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Gesundheit & Fitness
Prevention

Prevention August 2018

Prevention magazine gives you healthy solutions you can really live with. Every issue delivers the latest news and trends on health, food, and nutrition, family, fitness, and more!

Land:
United States
Sprache:
English
Verlag:
Hearst
Erscheinungsweise:
Monthly
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12 Ausgaben

in dieser ausgabe

1 Min.
celebrate summer

TEN AUGUSTS AGO, my husband and I got married and went on our honeymoon to Peru, where we hiked up Huayna Picchu, the mountain you see in the background of pretty much every shot of the famous Machu Picchu site. The drop-offs beside the path were terrifying, and we weren’t exactly speedy—we were passed every several minutes by hikers wearing sandals—but we were so thrilled to be out there, getting a new view of the world. Nowadays, we hike even more slowly than we did then, because our 6-year-old son comes along (“I love hiking!” he stopped to shout into the trees in Shenandoah National Park last spring), and we stay much closer to home so we can also bring our dog. Because of their company, hiking a short trail…

1 Min.
connect with us!

Q I appreciate the article on migraine in your May issue. I have tried many treatments over the years, with limited success. How soon will any of the new drugs be available? —Amy Webb, New York City A One of the medications was approved by the FDA just weeks after we hit newsstands. Here’s the science behind Aimovig: It works by blocking a specific protein, the CGRP receptor, thought to play a role in the onset of migraines. After three clinical studies, the side effects for those who took it were mostly minor and similar to those of people who took the placebo; as with any new drug, its long-term safety is not yet known. It’s pricey ($575 a month), though there’s a copay program (visit aimovig.com). Talk to your doctor, because…

1 Min.
what’s new on prevention.com

We’ve got the real scoop on the wellness trends everyone’s talking about. Will the keto diet help you lose weight? What the heck is matcha? What is LISS cardio? Head to prevention.com for these answers and so many more. We weed out the fads that aren’t worth your time (PSA: You should not try sunscreen pills!) but keep you up to date on the ones with staying power. PLUS: Follow us on Pinterest! We have boards dedicated to smoothies, healthy desserts, yoga, fitness tips, and much more. preventionmagazine…

1 Min.
the water you don’t want to drink

You’ve heard the word “raw” used to describe unpasteurized milk and uncooked foods. The latest trendy variation: raw water. While fans say untreated spring water (available online and at health food stores in some states) tastes better, infectious disease specialists warn that it can be contaminated with germs that transmit intestinal infections such as shigella and norovirus—and those can bring on diarrhea, vomiting, and stomach cramps. “The bacteria can be there in such low concentrations that the water appears clear and untainted,” says Donald Schaffner, a professor of microbiology at Rutgers University. “But they’re present. That’s why water is treated before flowing into your home.”…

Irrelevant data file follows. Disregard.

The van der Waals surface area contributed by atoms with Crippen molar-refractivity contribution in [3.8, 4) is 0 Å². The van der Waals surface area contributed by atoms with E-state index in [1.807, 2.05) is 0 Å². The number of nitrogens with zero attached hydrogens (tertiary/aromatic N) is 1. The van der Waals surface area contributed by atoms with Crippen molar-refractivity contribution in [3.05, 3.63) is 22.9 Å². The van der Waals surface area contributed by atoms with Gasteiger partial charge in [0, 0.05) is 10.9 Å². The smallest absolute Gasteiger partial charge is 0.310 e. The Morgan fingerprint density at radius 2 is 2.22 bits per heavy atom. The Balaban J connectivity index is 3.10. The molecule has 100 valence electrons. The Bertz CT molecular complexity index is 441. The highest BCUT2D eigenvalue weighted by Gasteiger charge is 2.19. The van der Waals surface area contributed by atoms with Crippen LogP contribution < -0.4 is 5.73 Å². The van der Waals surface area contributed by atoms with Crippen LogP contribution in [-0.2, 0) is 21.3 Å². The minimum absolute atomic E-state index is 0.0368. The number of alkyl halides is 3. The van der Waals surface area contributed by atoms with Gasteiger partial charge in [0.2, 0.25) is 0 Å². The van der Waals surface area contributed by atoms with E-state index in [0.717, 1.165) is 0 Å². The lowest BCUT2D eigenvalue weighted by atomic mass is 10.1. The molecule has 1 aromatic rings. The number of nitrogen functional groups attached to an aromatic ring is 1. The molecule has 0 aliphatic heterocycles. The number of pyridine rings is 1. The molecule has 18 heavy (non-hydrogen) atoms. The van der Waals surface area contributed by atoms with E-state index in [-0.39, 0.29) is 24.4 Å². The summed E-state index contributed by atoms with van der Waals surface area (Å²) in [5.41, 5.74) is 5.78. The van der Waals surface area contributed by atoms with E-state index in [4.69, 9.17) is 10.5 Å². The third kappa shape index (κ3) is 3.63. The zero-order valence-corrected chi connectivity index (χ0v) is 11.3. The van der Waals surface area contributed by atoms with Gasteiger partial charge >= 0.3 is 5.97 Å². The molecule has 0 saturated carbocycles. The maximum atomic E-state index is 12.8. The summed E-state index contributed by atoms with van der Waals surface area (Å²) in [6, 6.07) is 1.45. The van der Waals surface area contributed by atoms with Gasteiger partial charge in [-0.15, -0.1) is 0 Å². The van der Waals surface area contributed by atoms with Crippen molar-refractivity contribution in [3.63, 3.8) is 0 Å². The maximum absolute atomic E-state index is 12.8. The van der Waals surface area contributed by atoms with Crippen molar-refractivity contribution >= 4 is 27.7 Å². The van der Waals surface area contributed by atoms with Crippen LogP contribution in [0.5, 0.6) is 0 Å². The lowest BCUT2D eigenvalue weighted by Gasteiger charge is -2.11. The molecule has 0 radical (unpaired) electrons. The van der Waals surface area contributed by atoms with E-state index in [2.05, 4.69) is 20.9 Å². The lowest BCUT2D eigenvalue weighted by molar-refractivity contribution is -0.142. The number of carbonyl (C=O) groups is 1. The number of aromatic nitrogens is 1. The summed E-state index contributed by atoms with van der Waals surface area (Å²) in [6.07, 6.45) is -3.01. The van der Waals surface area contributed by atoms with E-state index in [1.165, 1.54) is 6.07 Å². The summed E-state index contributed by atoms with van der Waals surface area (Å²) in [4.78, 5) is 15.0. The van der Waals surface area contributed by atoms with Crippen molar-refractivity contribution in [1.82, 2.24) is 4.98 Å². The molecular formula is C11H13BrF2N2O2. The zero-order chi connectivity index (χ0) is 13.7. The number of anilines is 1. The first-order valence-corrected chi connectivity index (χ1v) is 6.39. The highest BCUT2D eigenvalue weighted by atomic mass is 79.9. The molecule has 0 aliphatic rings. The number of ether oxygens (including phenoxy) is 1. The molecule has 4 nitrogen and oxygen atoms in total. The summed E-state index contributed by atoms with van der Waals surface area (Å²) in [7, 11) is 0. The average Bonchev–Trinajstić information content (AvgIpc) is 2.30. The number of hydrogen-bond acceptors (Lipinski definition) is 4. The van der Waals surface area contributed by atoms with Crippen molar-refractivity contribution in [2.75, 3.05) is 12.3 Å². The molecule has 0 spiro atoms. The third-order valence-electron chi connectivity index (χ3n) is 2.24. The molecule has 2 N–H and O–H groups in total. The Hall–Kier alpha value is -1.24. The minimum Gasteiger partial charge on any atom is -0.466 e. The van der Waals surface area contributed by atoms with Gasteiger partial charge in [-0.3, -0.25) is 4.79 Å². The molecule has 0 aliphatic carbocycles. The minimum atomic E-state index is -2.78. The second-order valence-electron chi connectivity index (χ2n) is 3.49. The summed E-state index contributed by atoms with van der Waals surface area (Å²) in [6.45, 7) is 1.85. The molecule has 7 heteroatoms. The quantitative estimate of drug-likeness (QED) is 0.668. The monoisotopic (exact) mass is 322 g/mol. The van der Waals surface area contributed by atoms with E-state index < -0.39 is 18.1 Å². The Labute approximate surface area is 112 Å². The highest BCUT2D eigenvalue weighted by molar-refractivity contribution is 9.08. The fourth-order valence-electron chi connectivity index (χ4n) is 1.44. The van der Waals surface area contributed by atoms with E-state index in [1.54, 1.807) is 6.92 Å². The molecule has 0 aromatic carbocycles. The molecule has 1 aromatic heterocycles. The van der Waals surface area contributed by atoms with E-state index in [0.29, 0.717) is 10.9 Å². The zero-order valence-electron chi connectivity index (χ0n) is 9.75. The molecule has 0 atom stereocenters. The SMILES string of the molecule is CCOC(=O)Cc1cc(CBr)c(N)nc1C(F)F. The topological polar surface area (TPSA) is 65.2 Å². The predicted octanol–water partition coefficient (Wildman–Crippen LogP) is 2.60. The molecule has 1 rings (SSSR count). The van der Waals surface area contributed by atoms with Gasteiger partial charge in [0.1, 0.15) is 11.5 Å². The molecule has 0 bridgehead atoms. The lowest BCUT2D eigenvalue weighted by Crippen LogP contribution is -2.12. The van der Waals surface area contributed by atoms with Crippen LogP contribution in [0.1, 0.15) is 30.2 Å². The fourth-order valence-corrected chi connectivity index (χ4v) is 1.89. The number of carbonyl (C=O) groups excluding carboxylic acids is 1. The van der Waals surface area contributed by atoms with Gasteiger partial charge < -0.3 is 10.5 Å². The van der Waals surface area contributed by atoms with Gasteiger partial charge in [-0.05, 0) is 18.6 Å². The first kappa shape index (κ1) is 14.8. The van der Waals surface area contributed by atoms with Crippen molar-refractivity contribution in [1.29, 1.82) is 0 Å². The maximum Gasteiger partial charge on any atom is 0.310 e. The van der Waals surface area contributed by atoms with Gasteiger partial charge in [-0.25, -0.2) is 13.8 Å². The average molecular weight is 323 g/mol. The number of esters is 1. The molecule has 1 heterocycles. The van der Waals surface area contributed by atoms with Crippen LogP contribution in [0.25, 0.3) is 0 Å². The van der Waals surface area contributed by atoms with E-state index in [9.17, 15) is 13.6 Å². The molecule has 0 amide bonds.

1 Min.
keep your food safe

Nothing ruins the memory of a fun backyard barbecue like a bout of food poisoning. The CDC estimates that 48 million people get sick from foodborne illnesses each year, and the trend spikes during summer, when warmer temps cause food to spoil and bacteria to multiply faster. Here’s how to avoid the ickies and enjoy your meals this season. SALADS Prepared foods like potato salad, pasta salad, and coleslaw can become a hotbed of bacteria when they’re left unrefrigerated for hours. Place each bowl in a larger one filled with ice to help keep the food cold while serving, and put leftovers back in the fridge or cooler as soon as you’re done with them. CANTALOUPE This sweet melon grows the listeria bacteria more easily than more acidic fruits. Wash before cutting. Keep chilled…

1 Min.
tick-off tips

Protect yourself Wear long pants and sleeves, socks, closed shoes, and a hat when going to wooded or brushy areas, which are havens for ticks. Apply a repellent such as DEET to exposed skin. Consider treating clothing with permethrin, proven to immobilize ticks. Check yourself Strip immediately and tumble dry clothes on high heat for 10 minutes to kill any biters still hanging on. Shower, then do a full body check in front of a mirror so you can scan all of your bare skin. Look for a tiny dark spot that might resemble a mole. Treat yourself Use tweezers to grasp a tick close to the skin, then pull upward with steady pressure. Don’t twist or jerk it; this can leave part of the tick behind. Clean the area thoroughly. Ticks can harbor diseases,…